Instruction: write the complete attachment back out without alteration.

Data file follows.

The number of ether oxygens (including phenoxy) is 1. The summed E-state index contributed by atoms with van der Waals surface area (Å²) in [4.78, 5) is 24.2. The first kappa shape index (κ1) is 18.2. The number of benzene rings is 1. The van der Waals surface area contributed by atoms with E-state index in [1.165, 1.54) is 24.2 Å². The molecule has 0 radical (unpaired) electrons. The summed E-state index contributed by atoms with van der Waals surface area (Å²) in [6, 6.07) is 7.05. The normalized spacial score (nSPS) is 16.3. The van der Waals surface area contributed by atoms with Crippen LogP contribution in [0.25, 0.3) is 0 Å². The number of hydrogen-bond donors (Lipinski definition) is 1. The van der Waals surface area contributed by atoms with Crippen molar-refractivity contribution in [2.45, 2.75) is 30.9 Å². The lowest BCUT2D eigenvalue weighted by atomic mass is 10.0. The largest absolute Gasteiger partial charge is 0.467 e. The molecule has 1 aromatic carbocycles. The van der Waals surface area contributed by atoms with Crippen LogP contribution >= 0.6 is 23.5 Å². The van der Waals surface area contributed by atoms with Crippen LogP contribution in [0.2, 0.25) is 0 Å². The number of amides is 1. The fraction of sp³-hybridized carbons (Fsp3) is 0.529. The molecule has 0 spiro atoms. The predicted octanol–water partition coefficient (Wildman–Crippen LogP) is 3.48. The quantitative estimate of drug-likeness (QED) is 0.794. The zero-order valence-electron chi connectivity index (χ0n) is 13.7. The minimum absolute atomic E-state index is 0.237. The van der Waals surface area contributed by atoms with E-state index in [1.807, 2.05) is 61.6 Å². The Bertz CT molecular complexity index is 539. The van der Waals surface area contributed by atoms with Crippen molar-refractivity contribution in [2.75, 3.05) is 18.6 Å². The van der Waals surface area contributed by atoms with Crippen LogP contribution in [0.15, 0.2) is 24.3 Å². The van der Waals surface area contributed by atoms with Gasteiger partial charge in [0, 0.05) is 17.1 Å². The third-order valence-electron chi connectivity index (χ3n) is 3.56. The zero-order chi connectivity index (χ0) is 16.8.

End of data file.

The number of ether oxygens (including phenoxy) is 1. The summed E-state index contributed by atoms with van der Waals surface area (Å²) in [4.78, 5) is 24.2. The first kappa shape index (κ1) is 18.2. The number of benzene rings is 1. The van der Waals surface area contributed by atoms with E-state index in [1.165, 1.54) is 24.2 Å². The molecule has 0 radical (unpaired) electrons. The summed E-state index contributed by atoms with van der Waals surface area (Å²) in [6, 6.07) is 7.05. The normalized spacial score (nSPS) is 16.3. The van der Waals surface area contributed by atoms with Crippen LogP contribution in [0.25, 0.3) is 0 Å². The number of hydrogen-bond donors (Lipinski definition) is 1. The van der Waals surface area contributed by atoms with Crippen molar-refractivity contribution in [2.45, 2.75) is 30.9 Å². The lowest BCUT2D eigenvalue weighted by atomic mass is 10.0. The largest absolute Gasteiger partial charge is 0.467 e. The molecule has 1 aromatic carbocycles. The van der Waals surface area contributed by atoms with Crippen LogP contribution >= 0.6 is 23.5 Å². The van der Waals surface area contributed by atoms with Crippen LogP contribution in [0.2, 0.25) is 0 Å². The number of amides is 1. The fraction of sp³-hybridized carbons (Fsp3) is 0.529. The molecule has 0 spiro atoms. The predicted octanol–water partition coefficient (Wildman–Crippen LogP) is 3.48. The quantitative estimate of drug-likeness (QED) is 0.794. The zero-order valence-electron chi connectivity index (χ0n) is 13.7. The minimum absolute atomic E-state index is 0.237. The van der Waals surface area contributed by atoms with E-state index in [1.807, 2.05) is 61.6 Å². The Bertz CT molecular complexity index is 539. The van der Waals surface area contributed by atoms with Crippen molar-refractivity contribution in [2.75, 3.05) is 18.6 Å². The van der Waals surface area contributed by atoms with Crippen LogP contribution in [0.15, 0.2) is 24.3 Å². The van der Waals surface area contributed by atoms with Gasteiger partial charge in [0, 0.05) is 17.1 Å². The third-order valence-electron chi connectivity index (χ3n) is 3.56. The zero-order chi connectivity index (χ0) is 16.8.